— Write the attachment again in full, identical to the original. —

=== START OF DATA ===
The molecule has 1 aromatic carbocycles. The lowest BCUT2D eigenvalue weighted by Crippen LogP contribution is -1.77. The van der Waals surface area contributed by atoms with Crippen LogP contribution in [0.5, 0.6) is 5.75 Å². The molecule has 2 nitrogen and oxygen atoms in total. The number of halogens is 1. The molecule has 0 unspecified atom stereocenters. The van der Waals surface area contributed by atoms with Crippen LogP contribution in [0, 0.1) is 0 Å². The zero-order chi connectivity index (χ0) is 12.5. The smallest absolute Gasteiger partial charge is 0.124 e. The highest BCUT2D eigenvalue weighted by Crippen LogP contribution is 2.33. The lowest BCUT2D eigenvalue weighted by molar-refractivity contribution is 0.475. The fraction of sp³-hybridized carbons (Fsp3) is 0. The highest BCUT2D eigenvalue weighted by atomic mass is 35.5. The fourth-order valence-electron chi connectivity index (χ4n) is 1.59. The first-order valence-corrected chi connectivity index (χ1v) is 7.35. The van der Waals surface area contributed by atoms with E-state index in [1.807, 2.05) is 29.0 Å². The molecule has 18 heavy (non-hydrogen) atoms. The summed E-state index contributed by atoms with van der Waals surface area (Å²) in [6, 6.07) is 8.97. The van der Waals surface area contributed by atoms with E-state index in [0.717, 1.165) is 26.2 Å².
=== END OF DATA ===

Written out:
The molecule has 1 aromatic carbocycles. The lowest BCUT2D eigenvalue weighted by Crippen LogP contribution is -1.77. The van der Waals surface area contributed by atoms with Crippen LogP contribution in [0.5, 0.6) is 5.75 Å². The molecule has 2 nitrogen and oxygen atoms in total. The number of halogens is 1. The molecule has 0 unspecified atom stereocenters. The van der Waals surface area contributed by atoms with Crippen LogP contribution in [0, 0.1) is 0 Å². The zero-order chi connectivity index (χ0) is 12.5. The smallest absolute Gasteiger partial charge is 0.124 e. The highest BCUT2D eigenvalue weighted by Crippen LogP contribution is 2.33. The lowest BCUT2D eigenvalue weighted by molar-refractivity contribution is 0.475. The fraction of sp³-hybridized carbons (Fsp3) is 0. The highest BCUT2D eigenvalue weighted by atomic mass is 35.5. The fourth-order valence-electron chi connectivity index (χ4n) is 1.59. The first-order valence-corrected chi connectivity index (χ1v) is 7.35. The van der Waals surface area contributed by atoms with E-state index in [1.807, 2.05) is 29.0 Å². The molecule has 18 heavy (non-hydrogen) atoms. The summed E-state index contributed by atoms with van der Waals surface area (Å²) in [6, 6.07) is 8.97. The van der Waals surface area contributed by atoms with E-state index in [0.717, 1.165) is 26.2 Å².